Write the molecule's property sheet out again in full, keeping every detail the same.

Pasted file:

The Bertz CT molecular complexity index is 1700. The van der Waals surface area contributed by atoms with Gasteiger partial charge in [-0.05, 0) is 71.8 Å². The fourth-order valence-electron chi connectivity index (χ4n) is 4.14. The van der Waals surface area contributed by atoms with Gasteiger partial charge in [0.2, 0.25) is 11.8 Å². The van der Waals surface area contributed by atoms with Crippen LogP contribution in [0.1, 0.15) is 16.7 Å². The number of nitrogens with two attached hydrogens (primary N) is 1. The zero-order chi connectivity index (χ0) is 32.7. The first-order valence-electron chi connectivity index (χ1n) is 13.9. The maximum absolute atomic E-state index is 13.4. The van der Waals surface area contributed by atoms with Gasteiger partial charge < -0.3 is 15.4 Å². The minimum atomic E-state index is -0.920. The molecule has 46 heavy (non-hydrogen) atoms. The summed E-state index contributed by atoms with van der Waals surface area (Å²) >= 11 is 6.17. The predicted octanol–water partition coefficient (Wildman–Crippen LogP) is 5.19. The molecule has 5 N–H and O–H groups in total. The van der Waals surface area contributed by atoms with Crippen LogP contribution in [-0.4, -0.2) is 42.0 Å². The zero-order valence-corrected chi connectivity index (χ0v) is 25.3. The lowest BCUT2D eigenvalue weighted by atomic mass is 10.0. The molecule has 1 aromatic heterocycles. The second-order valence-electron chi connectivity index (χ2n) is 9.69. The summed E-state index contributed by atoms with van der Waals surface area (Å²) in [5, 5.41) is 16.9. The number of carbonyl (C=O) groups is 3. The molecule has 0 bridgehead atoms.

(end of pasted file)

The Bertz CT molecular complexity index is 1700. The van der Waals surface area contributed by atoms with Gasteiger partial charge in [-0.05, 0) is 71.8 Å². The fourth-order valence-electron chi connectivity index (χ4n) is 4.14. The van der Waals surface area contributed by atoms with Gasteiger partial charge in [0.2, 0.25) is 11.8 Å². The van der Waals surface area contributed by atoms with Crippen LogP contribution in [0.1, 0.15) is 16.7 Å². The number of nitrogens with two attached hydrogens (primary N) is 1. The zero-order chi connectivity index (χ0) is 32.7. The first-order valence-electron chi connectivity index (χ1n) is 13.9. The maximum absolute atomic E-state index is 13.4. The van der Waals surface area contributed by atoms with Gasteiger partial charge < -0.3 is 15.4 Å². The minimum atomic E-state index is -0.920. The molecule has 46 heavy (non-hydrogen) atoms. The summed E-state index contributed by atoms with van der Waals surface area (Å²) >= 11 is 6.17. The predicted octanol–water partition coefficient (Wildman–Crippen LogP) is 5.19. The molecule has 5 N–H and O–H groups in total. The van der Waals surface area contributed by atoms with Crippen LogP contribution in [-0.4, -0.2) is 42.0 Å². The zero-order valence-corrected chi connectivity index (χ0v) is 25.3. The lowest BCUT2D eigenvalue weighted by atomic mass is 10.0. The molecule has 1 aromatic heterocycles. The second-order valence-electron chi connectivity index (χ2n) is 9.69. The summed E-state index contributed by atoms with van der Waals surface area (Å²) in [5, 5.41) is 16.9. The number of carbonyl (C=O) groups is 3. The molecule has 0 bridgehead atoms.